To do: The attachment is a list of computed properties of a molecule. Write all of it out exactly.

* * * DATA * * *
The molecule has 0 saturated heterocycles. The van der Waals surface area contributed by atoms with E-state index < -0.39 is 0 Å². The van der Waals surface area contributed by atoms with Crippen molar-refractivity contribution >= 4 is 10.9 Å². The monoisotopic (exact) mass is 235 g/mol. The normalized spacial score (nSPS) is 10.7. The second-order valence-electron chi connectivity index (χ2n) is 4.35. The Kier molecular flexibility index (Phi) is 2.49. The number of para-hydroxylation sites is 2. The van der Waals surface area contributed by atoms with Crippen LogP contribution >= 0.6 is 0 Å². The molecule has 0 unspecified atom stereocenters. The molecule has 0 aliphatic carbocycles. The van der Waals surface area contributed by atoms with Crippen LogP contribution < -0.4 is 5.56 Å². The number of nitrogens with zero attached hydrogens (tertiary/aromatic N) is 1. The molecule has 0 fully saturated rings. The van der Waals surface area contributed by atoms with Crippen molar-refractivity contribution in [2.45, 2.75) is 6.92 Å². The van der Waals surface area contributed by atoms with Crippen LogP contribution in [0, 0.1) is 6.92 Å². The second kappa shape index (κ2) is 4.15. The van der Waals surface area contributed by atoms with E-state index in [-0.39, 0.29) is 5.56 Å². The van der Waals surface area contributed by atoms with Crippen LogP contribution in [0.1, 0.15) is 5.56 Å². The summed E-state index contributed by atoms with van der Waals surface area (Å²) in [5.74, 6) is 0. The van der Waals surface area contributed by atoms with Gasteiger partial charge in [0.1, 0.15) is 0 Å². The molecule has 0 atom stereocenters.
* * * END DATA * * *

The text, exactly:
The molecule has 0 saturated heterocycles. The van der Waals surface area contributed by atoms with E-state index < -0.39 is 0 Å². The van der Waals surface area contributed by atoms with Crippen molar-refractivity contribution >= 4 is 10.9 Å². The monoisotopic (exact) mass is 235 g/mol. The normalized spacial score (nSPS) is 10.7. The second-order valence-electron chi connectivity index (χ2n) is 4.35. The Kier molecular flexibility index (Phi) is 2.49. The number of para-hydroxylation sites is 2. The van der Waals surface area contributed by atoms with Crippen LogP contribution >= 0.6 is 0 Å². The molecule has 0 unspecified atom stereocenters. The molecule has 0 aliphatic carbocycles. The van der Waals surface area contributed by atoms with Crippen LogP contribution < -0.4 is 5.56 Å². The number of nitrogens with zero attached hydrogens (tertiary/aromatic N) is 1. The molecule has 0 fully saturated rings. The van der Waals surface area contributed by atoms with Crippen molar-refractivity contribution in [2.45, 2.75) is 6.92 Å². The van der Waals surface area contributed by atoms with Crippen LogP contribution in [0, 0.1) is 6.92 Å². The second kappa shape index (κ2) is 4.15. The van der Waals surface area contributed by atoms with E-state index in [-0.39, 0.29) is 5.56 Å². The van der Waals surface area contributed by atoms with Crippen LogP contribution in [0.1, 0.15) is 5.56 Å². The summed E-state index contributed by atoms with van der Waals surface area (Å²) in [5.74, 6) is 0. The van der Waals surface area contributed by atoms with Gasteiger partial charge in [0.1, 0.15) is 0 Å². The molecule has 0 atom stereocenters.